Department Index

Stables Staff (Transport Department) 1901
© Peter Bird

Scvammel Tractor Unit.

Accident free diploma

Licence to drive.

Accident free medal and bars.

......Transport .Office........

Transport Office

A teashop engineer travelled to Brighton, some fish was sent to Cadby Hall from Grimsby and an ice cream cabinet broke down and had to be returned to Abbey Road to be overhauled. These three incidents had one thing in common, they all involved transport which had to be paid for. Until decentralisation started in the 1960s the company received hundreds of such charges which were handled by the Transport Office.

By 1957 there were 2,750 vehicles in use at Lyons varying in type from electric vehicles in the yard to long distant vans and lorries to company cars; there was also a locomotive at Greenford. Some formed fleets to carry goods on behalf of other departments, while others were provided and maintained to be operated by the staff of other departments. For example, vehicles of the Heavy Transport fleet were used to collect cocoa beans from London's Docks, while the Wholesale Tea Department were provided with vehicles for use by their own salesmen. It was a complicated job making sure that any charges were correct. For this, the Carriage Invoice Group had the responsibility for passing invoices for all rail and road carriage, and most shipping invoices other than those in connection with export.

The Records Section (of which the Carriage Invoice Group were part) was a vital part of the Transport Office. The Licensing and Services Group of this section arranged for the licensing and insuring of all vehicles. It arranged for vehicles to undergo regular maintenance, kept records of mileages run by every tyre in use (yes every tyre) and provided a typing and relief service for the office. Staff Records and Fleets Group kept a record of all staff who were authorised to drive a company vehicle (and made sure they were in possession of a current driving licence), kept the fleet register up to date, and recorded accidents. Safety First awards to drivers for accident free driving were made on the strength of these records. The hours the driver of a commercial vehicle may work (and his minimum rest periods) were controlled (and still are) by Act of Parliament, and this group had to scrutinise the record sheets (before the benefit of tachographs) kept by every driver to ensure he conformed to the law.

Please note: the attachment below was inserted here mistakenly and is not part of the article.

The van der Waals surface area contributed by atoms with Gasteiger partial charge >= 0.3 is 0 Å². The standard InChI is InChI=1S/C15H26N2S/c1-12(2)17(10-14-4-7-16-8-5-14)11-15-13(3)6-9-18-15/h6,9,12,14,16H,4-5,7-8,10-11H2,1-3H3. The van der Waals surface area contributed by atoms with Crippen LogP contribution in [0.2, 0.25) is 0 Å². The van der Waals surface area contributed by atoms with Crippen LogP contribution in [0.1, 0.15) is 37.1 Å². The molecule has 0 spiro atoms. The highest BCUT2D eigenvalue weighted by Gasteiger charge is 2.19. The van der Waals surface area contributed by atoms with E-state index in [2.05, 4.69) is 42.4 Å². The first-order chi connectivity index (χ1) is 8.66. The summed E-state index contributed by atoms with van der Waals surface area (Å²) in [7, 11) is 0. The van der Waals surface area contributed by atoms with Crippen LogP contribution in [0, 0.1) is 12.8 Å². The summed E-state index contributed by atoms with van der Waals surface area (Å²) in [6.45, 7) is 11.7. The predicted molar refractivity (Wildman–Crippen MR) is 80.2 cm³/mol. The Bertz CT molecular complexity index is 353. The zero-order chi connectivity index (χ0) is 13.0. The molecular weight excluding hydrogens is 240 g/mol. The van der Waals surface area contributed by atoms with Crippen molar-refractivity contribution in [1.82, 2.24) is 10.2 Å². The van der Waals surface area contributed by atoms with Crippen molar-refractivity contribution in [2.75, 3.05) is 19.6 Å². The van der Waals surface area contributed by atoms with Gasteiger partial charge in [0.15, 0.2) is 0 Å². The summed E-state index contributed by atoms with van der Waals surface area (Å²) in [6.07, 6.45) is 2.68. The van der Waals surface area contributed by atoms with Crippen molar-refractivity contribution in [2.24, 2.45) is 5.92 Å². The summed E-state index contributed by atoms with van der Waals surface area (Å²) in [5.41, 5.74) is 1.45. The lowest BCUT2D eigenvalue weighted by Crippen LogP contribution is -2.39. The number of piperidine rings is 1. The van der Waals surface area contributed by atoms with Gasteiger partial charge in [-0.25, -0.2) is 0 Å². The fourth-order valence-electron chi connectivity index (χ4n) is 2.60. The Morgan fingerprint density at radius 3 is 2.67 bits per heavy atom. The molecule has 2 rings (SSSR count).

Other records were kept in respect of each vehicle and included; mileages run, petrol and oil consumption, petty cash payments for petrol and minor repairs and a weekly report on the condition of vehicles. Wherever possible this information was recorded at one of the company's establishments, usually Wholesale Tea Depots; but in the case of some 800 unattached vehicles, such as cars used by sales staff, the driver was expected to keep a weekly log sheet himself. These were controlled and checked by the Log Sheet and Vehicle Invoice Group who advised Normand (the motor subsidiary) of any adverse condition reported. Other responsibilities of the group were the passing of invoices for new vehicles, repairs, tyres and petrol, preparing contracts with outside garages and controlling the stocks of petrol and oil in Cadby Hall. They also placed orders for replenishments.

The Costing and Accounting Section handled a mass of documents representing a variety of charges: petrol purchased, whether for a thousand gallon drop at Cadby Hall or a couple of gallons for a Scottish salesman. Repairs, in 1950 a puncture was 2/6d and an engine overhaul £200. New tyres, drivers wages, wash to leather or paintwork. Apart from the departmental charges there was another aspect to be considered; what was the cheapest method of transport for the company's various types of goods.

When the departments were decentralised the newly formed businesses became responsible for their own fleets. Some changed their liveries and this resulted in the corporate image of dark blue, grey and gold being lost. Later some decentralised businesses disposed of their own transport fleets and either contracted the distribution of their goods to carriers or leased vehicles with their own livery.

See also Subsidiary Companies-Normand Garage Ltd


© Peter Bird 2005